All posts by James McNally

About James McNally

James McNally is the founder and Director of Programming for Shorts That Are Not Pants.

Full Program for February 21 Screening

We are tickled to be launching our EIGHTH great season on Thursday February 21st. We’d love it if you could join us!

Thursday February 21st at 7:00pm
Cinecycle
129 Spadina Avenue (slightly down the alley)


Still from BROTHERHOOD

BROTHERHOOD

Dir: Meryam Joobeur
Canada/Tunisia/Qatar/Sweden – 2018

Mohamed is a hardened shepherd living in rural Tunisia with his wife and two sons. He is deeply shaken when his eldest son Malik returns home after a long journey with a mysterious new wife. Tension between father and son rises over three days until reaching a breaking point.

  • Official Selection – Sundance Film Festival
  • Official Selection – Toronto International Film Festival

Duration: 25:00


Still from ALL-INCLUSIVE

ALL-INCLUSIVE

Dir: Corina Schweingruber Ilic
Switzerland – 2018

Under the spell of mass entertainment on the high seas.

  • Official Selection – Sundance Film Festival
  • Official Selection – Toronto International Film Festival

Duration: 10:00


Still from CAROLINE

CAROLINE

Dirs: Celine Held and Logan George
USA – 2018

When plans fall through, a six-year-old is faced with a big responsibility on a hot Texas day.

  • Best North American Short – Palm Springs International ShortFest
  • Official Selection – Cannes Film Festival

Duration: 12:00


Still from BENEATH THE INK

BENEATH THE INK

Dir: Cy Dodson
USA – 2018

As society’s belief systems are seemingly changing, or even reverting in time, one Ohio artist is challenging his community by saying, “bring me your mistakes.” Inspired by recent events, Billy Joe White and his Red Rose Tattoo Studio are promoting one simple concept… ERASE THE HATE. Beneath the Ink is a timely look at hate and racism in the western foothills of this Appalachian region that reveals heartfelt stories of change and redemption.

  • Audience Award, Best Documentary – Palm Springs International ShortFest

Duration: 12:00


Still from FAST HORSE

FAST HORSE

Dir: Alexandra Lazarowich
Canada – 2018

Fast Horse follows the return of the Blackfoot bareback horse racing tradition in a new form: Indian Relay. Siksika horseman Allison RedCrow struggles to build a team with second-hand races and a new jockey, Cody BigTobacco, to take on the best riders in the Blackfoot Confederacy at the Calgary Stampede.

  • Special Jury Award for Direction – Sundance Film Festival

Duration: 14:00


Still from FATHERLAND

FATHERLAND

Dir: George Sikharulidze
Georgia – 2018

.In 2016, on the 63rd anniversary of his death, Stalin’s worshippers gather outside his birthplace in Georgia to demand his canonization as a saint … when something uncanny materializes.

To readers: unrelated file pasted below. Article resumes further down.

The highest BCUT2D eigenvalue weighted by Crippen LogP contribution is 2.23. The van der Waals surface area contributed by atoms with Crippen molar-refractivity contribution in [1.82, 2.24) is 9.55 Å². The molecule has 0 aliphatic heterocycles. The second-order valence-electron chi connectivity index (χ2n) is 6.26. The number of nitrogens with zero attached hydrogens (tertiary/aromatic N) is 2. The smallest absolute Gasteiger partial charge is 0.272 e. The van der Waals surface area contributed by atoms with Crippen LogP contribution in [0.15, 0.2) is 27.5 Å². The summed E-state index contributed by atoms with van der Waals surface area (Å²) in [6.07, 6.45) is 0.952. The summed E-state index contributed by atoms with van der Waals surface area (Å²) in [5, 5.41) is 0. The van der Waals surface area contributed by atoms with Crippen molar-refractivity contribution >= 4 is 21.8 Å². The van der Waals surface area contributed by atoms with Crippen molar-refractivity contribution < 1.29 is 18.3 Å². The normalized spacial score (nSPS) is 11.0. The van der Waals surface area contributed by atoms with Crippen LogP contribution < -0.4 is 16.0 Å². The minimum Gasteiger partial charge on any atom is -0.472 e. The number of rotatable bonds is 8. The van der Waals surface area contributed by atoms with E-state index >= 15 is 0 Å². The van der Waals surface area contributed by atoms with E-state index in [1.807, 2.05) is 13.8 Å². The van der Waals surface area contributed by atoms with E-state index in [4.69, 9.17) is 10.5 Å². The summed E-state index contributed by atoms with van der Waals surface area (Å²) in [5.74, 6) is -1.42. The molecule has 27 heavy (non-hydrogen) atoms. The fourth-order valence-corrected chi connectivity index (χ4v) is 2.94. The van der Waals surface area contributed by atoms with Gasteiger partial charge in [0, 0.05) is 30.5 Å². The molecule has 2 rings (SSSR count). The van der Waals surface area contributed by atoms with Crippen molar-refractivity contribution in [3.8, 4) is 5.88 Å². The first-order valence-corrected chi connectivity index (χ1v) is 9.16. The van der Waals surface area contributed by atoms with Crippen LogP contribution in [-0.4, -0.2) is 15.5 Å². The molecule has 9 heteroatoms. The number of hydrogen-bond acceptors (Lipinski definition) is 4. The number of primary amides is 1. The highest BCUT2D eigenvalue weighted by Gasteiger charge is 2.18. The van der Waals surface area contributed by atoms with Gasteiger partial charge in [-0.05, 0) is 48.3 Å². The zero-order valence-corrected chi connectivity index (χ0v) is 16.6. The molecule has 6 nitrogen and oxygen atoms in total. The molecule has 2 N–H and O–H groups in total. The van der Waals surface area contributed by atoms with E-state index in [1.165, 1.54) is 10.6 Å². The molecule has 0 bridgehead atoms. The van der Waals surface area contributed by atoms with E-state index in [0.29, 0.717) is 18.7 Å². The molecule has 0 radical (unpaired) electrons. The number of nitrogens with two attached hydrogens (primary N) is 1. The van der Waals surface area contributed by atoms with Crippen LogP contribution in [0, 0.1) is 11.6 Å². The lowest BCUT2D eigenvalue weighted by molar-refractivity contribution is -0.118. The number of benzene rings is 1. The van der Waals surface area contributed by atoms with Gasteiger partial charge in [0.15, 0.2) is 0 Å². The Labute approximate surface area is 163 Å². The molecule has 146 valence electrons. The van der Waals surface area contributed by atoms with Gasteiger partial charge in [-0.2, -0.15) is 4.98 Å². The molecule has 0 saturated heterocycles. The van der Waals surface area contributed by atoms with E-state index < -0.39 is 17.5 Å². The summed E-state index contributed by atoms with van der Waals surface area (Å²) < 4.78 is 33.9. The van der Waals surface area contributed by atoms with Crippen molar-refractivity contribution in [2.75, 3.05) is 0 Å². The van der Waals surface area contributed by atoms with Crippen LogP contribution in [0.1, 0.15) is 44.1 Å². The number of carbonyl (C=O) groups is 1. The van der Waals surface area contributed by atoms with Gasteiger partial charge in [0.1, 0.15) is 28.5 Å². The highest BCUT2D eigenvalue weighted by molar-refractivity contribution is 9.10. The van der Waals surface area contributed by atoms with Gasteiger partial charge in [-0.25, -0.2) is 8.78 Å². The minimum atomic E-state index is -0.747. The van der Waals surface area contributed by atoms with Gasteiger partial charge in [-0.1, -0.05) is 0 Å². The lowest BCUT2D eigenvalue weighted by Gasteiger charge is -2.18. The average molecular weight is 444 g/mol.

• Official Selection – Sundance Film Festival

Duration: 15:00


Help us kick off our 2019 season! The Facebook RSVP is free, and door tickets are just $10 (a 20% price reduction from previous years). And why not bring a friend? 🙂

Sundance 2019: Day 13

Sundance 2019: Risk Independence

Director of Programming James McNally is attending this year’s Sundance Film Festival from January 22nd to February 3rd.

Festival Day 11

Happy to say that not overindulging last night made getting up to pack at 8:00am much less painful than last year. Nevertheless, the work and play and disrupted sleep and eating schedules of the past two weeks are all finally catching up with me. My roomie Bryan and I were able to get out by 10:00am but didn’t spot our other housemate Chad. I’d barely seen him during the festival but assume he got out okay.

Bryan was staying one more night with friends at a different Park City condo, so we said goodbye somewhere on Empire Avenue with him hauling his luggage through the freshly fallen snow, and me on my way to HQ for one last goodbye. I spent about 15 minutes having a chat with Bobby and it was sobering to see the Artist Relations office almost completely taken down. We sat with a few of the rest of the team and just chatted before I made my goodbyes. Hoping to work with everyone again next year.

I had the idea to use the last of my “grub stubs” at the Grub Steak’s salad bar but discovered it was closed on weekends for lunch. And I was too early (11:30am) to grab some last slices at Este Pizza, too, which didn’t open until noon. I wanted to get to the Holiday Village cinemas by then to grab a volunteer ticket for The Sharks which won the World Cinema Jury Award for Best Direction. This small Uruguayan film turned out to be my favourite of the festival. 14-year-old tomboy Rosina lives in a beach town and works with her Dad doing landscaping. One day she spots what she thinks might be a shark in the ocean near home, and soon rumours are swirling that there are sharks offshore. This hinted but unseen danger makes a great background for Rosina’s own budding attraction to her co-worker Joselo, who seems uninterested. A series of actions that seem halfway between cries for attention and cruel pranks leads Rosina to a final act that leaves her walking toward the camera and flashing her first and only smile. It’s a really assured debut from Lucia Garibaldi, and I hope more people get to see it.